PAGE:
Ohio State: Compliance national champs?

Realpolitik. - Andrew Weber-USA TODAY Sports

After the embarrassing and costly tattoo scandal, Ohio State administrators set an ambitious goal for the university athletic department: to have the best NCAA compliance system in the country.

How is Ohio State trying to prevent another scandal from happening?

Brad Wolverton, of the Chronicle of Higher Education, dug into the nitty gritty on how Ohio State hopes to keep athletes out of trouble ($), from the school hiring former Buckeye/rule-breaker Jason Singleton to help educate student athletes and community members, to beefing up their 1.1 million dollar enforcement operation to 14 staff members.

Making sure every T is crossed and I dotted is an overwhelming job, given the sheer amount of ways students can get themselves in trouble. Cars, hundred-dollar handshakes and tattoos may be obvious examples, but Singleton and his coworkers have hit everything, even the free game tickets football players are given for their families. From Wolverton:

The ticket office, where Mr. Singleton stops later, is where much of the monitoring takes place. Each player is allowed to give out four complimentary tickets per game, with most going to family and friends. Players are not permitted to give passes to employers, agents, or boosters.

Pre-tattoo scandal, Ohio State performed random spot-checks on about 10 percent of the names on players' lists for tickets. After that, officials started placing calls to all 4,000 or so people set to receive free tickets every year. This season, more than 100 didn't check out.

The addition to detail is admirable, but given the importance of a coaching staff's commitment to running a clean program, and the inability of coaches and staff members to babysit kids 24/7, increased compliance spending may not guarantee potential problems will be sniffed out in time. The onus is still on coaches to recruit and educate quality kids.

Ohio State's coaching and compliance staff realize this, leading them to undertake a bold and perhaps controversial move. From Wolverton again:

Starting this season, each assistant football coach is responsible for ensuring that every player has a checking account and a personal budget (players can’t suit up otherwise). The coaches are required to monitor players’ spending habits to make sure they don’t get in financial trouble.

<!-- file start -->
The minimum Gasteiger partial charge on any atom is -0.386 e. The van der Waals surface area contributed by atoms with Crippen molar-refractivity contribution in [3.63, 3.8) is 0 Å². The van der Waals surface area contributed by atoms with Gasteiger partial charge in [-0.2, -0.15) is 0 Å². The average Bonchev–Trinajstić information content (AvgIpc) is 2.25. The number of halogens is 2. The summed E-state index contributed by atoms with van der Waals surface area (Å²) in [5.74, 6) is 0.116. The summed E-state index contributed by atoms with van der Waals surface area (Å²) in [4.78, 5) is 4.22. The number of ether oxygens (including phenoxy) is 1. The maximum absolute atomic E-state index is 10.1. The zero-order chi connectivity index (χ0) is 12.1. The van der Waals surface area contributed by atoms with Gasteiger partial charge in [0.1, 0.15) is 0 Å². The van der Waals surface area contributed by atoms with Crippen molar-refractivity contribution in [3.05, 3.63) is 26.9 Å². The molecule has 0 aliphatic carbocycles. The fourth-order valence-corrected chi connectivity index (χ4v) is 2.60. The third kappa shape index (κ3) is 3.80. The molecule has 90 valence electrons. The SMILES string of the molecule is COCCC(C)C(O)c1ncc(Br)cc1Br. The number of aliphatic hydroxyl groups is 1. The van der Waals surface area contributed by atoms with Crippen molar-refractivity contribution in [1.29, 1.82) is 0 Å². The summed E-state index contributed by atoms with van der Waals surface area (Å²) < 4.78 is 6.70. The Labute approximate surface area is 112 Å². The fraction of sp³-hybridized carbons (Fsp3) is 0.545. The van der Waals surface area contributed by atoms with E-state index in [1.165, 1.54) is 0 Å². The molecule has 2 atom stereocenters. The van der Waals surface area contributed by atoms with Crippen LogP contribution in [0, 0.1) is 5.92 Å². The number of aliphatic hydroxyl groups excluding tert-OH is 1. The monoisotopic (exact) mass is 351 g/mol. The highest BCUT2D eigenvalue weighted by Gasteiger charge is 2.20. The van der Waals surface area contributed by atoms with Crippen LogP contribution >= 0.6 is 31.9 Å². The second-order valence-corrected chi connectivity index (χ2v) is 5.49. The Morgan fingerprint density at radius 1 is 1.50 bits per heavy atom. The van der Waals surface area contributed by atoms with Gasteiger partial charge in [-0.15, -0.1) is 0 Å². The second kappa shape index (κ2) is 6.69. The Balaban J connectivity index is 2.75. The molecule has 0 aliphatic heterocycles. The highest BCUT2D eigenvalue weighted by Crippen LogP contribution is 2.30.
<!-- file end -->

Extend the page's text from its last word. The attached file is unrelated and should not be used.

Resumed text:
On one hand, this move makes a lot of sense. Every college student could use a little help managing their money, especially kids who may come from more disadvantaged backgrounds. Ohio State Public Servant of the Year Gene Smith certainly agrees.

"Some of our guys from low socioeconomic environments were getting a $3,000 Pell Grant, and all of a sudden they're spending it on an iPhone and whatever else today's bling is," says Gene Smith, the Buckeyes' athletic director. "Now, we're teaching them about their cars, their apartment leases, and how to have a budget. An assistant coach is engaged—not just the compliance office."

#BLINGBLING. Nipping financial problems in the bud might not only make students less likely to hawk autographs for critical needs like tattoos (or you know, rent), but could help set them up for success after college.

Critics worry that this Big Brother-ism represents an unreasonable breach of the privacy of student-athletes. Athletes already have their dietary and study habits monitored by the school. Is it necessary to have to defend their purchase Call of Duty or iTunes downloads to a university administrator? What's next? I'm fairly certain Mike Leach will be the first coach to try and veto a football player's dating decisions. Are we ready for GENE SMITH: ATHLETIC DIRECTOR AND WINGMAN EXTRAORDINAIRE?

If this is a trend for big budget athletic programs, you have to wonder if will eventually play a role in recruiting, since higher academic and personal conduct standards certainly do (ask BYU how their 'no girls in boy's dorms or booze' rule helps on the recruiting trail). Would this create an incentive for schools to lower their standards relative to their peers?

Imagine, if you will, Houston Nutt putting his arm on a Tight End prospect and saying something to the effect of "Son, here at Texas State, we trust our athletes enough to make the right choice. We're not going to send a babysitter or a bureaucrat to monitor your checking account, or if you're going to class. We empower you to do what's right. Do you want to go somewhere where you aren't trusted? Step into my Circle of Trust....GIGGITYBORKUS." Don't tell me this isn't a feasible scenario.

At the end of the day, keeping hundreds of student athletes in compliance with the vast NCAA code is a tough job. Credit Ohio State for trying to stay ahead of the curve to preserve the school's brand, and ability to compete in the postseason. This behavior may be a bit self-serving, but in the long run, it may really help students stay out of trouble and learn valuable life lessons.

That's what we can expect out of one of the Big Ten's Leaders. Or is it Legends? Whatever.

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